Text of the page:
In conclusion, with the meshing of the new and the abstract, relying on the essence of the human experience and the needs of the human body, along with the integration of the tradition of construction, Mies has created a masterpiece, which defines the essence of architecture. And that's how I feel. Let me know if you agree.

Posted by abra0239 at 9:08 PM

October 11, 2006

Christopher Wren

I have alwyas wanted to film some event, or maybe a building, and match it up to a song. I love Christopher Wren's quote "Architecture in general is frozen music." Architecture, like music, has the ability to move the human spirit in ways which we can sometimes not even find the words to express. For example, Pachabel's Canon in D creates a feeling of elegance, ceremony, and sacredness, just as the facade of 17th Century English countryhouse may do. It is my theory that architecture, like music, is only successful because of its basis upon the human senses. Architecture relies upon the senses of sight, touch, and perhaps even sound. The placement of one's body, the sights of visual patterns and arrangements of physical constructions have the ability to affect the human mind just as the tones and patterns of musical notes in musical compositions.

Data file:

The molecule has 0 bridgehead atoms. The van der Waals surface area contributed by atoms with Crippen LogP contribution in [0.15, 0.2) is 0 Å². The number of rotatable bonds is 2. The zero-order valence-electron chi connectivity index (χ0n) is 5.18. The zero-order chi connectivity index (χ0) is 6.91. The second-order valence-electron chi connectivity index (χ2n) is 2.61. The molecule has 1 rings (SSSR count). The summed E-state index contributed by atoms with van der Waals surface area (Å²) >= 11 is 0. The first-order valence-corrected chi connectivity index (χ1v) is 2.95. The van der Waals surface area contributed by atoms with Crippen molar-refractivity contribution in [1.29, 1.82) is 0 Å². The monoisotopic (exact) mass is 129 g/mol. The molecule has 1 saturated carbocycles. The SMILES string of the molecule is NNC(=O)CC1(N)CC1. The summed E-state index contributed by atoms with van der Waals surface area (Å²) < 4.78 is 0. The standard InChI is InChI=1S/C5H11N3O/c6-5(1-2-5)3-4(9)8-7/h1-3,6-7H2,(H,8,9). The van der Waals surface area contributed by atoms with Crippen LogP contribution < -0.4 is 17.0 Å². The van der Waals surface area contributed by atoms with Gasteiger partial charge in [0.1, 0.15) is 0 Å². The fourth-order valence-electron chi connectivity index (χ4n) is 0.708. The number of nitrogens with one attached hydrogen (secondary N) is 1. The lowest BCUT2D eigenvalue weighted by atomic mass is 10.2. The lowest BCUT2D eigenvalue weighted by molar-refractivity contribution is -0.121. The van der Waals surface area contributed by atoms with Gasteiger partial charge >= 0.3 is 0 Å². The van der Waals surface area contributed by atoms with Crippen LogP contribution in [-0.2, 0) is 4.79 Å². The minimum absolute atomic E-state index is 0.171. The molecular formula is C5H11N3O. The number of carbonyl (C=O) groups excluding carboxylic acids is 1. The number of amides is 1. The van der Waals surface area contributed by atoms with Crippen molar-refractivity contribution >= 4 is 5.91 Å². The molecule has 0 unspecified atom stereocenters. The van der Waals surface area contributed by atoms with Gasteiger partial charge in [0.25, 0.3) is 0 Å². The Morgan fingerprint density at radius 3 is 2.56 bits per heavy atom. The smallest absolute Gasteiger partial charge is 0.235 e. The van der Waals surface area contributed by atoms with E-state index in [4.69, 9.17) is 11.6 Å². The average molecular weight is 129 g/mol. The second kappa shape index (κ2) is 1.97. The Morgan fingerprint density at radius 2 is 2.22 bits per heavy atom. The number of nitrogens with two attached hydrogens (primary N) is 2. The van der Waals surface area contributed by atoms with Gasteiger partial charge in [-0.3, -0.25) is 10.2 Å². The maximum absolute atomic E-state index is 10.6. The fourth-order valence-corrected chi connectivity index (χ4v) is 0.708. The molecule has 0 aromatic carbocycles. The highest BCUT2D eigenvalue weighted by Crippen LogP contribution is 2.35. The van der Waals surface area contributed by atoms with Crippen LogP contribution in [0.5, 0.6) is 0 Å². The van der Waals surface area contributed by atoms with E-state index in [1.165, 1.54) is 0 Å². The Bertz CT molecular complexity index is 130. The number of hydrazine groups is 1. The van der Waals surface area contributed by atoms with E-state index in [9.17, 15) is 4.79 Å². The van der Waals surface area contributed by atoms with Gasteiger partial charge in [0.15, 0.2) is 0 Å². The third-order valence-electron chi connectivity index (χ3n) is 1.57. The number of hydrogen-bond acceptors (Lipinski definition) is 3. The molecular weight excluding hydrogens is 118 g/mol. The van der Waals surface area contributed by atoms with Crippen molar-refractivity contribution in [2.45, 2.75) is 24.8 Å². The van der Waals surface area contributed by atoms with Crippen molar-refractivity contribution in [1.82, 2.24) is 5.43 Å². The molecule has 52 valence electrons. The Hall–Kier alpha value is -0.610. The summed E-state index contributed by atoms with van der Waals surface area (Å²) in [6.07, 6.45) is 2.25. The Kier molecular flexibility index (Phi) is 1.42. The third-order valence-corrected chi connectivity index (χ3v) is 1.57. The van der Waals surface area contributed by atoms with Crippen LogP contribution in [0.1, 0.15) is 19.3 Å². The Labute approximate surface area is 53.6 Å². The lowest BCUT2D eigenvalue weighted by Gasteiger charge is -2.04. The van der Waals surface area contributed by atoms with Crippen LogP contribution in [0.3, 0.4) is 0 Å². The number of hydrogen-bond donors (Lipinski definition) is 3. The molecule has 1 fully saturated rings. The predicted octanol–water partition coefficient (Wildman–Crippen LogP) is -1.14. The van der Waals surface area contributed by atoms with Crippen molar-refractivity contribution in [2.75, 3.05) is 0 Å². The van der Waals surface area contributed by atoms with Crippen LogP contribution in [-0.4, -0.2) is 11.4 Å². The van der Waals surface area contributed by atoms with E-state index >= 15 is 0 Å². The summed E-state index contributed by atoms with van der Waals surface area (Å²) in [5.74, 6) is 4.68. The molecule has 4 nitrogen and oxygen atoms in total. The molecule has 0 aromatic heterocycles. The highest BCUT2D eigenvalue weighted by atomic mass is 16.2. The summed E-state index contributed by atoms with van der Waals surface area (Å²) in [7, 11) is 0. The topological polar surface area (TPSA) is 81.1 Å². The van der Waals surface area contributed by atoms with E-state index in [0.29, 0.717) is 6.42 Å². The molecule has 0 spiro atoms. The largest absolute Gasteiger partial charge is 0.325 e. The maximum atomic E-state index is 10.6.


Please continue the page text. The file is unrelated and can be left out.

Posted by abra0239 at 10:33 PM